Thursday, January 17, 2008

Radon Gas

Over about the last decade, the issue of radon gas infiltration has become a concern that is becoming increasingly addressed in real estate transactions. The Environmental Protection Agency recently published the "Home Buyer's and Seller's Guide to Radon" (PDF download y En Espñaol) and "Consumer's Guide to Radon Reduction" (PDF download), and the National Association of REALTORS® brought the issue to its membership's attention in a recent newsletter.

Real estate professionals should now be on notice of the need to advise buyers to order home inspections and seek out home inspectors who check for Radon gas, and not just for HUD transactions. As yet, there is no requirement that sellers test for the presence of radon, but they also should be prepared for the possibility that they will find it necessary to pay the cost of mitigating the problem.

Radon gas is present in every structure at some level, and exceeds safe levels in a significant number of homes. The following quote from the EPA guide describes the significance of radon gas infiltration:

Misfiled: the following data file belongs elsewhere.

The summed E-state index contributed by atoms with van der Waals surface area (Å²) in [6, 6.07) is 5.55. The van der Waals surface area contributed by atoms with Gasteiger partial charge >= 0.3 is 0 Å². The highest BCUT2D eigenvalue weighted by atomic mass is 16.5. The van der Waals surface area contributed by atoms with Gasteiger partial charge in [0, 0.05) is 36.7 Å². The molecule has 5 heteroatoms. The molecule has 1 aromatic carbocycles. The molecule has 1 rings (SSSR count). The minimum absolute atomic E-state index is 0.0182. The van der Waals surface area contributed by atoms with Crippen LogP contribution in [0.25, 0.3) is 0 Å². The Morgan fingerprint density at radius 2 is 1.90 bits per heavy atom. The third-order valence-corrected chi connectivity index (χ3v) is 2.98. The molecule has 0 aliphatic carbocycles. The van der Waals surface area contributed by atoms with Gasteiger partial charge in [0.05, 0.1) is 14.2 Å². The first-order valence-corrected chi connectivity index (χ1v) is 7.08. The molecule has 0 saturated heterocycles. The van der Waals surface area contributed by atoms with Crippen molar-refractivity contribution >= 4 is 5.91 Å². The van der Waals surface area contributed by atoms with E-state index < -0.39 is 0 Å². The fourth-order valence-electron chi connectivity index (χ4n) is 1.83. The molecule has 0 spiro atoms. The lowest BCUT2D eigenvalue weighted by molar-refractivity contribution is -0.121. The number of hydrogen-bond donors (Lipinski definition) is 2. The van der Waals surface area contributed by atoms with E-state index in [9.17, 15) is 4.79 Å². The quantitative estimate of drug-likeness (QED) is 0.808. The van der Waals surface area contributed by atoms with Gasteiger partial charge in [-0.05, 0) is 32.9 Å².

"Although some scientists dispute the precise number of deaths due to radon, all the major health organizations (like the Centers for Disease Control and Prevention, the American Lung Association and the American Medical Association) agree with estimates that radon causes thousands of preventable lung cancer deaths every year. This is especially true among smokers, since the risk to smokers is much greater than to non-smokers."
The homes typically most likely to have radon infiltration problems are those with slab foundations that are old enough for fractures in the slab, even just "micro-fractures." Better insulated homes built over the past three decades or so, are more at risk for high levels of radon, because they more effectively seal the home against air infiltration.

Home owners should have their homes tested, whether they are selling or not—just for the sake of their health—and buyers should order the tests as well. As for real estate professionals, more than the potential financial repercussions are at stake. The health of your clients mandates that you pass on this piece of advice to your buyers.

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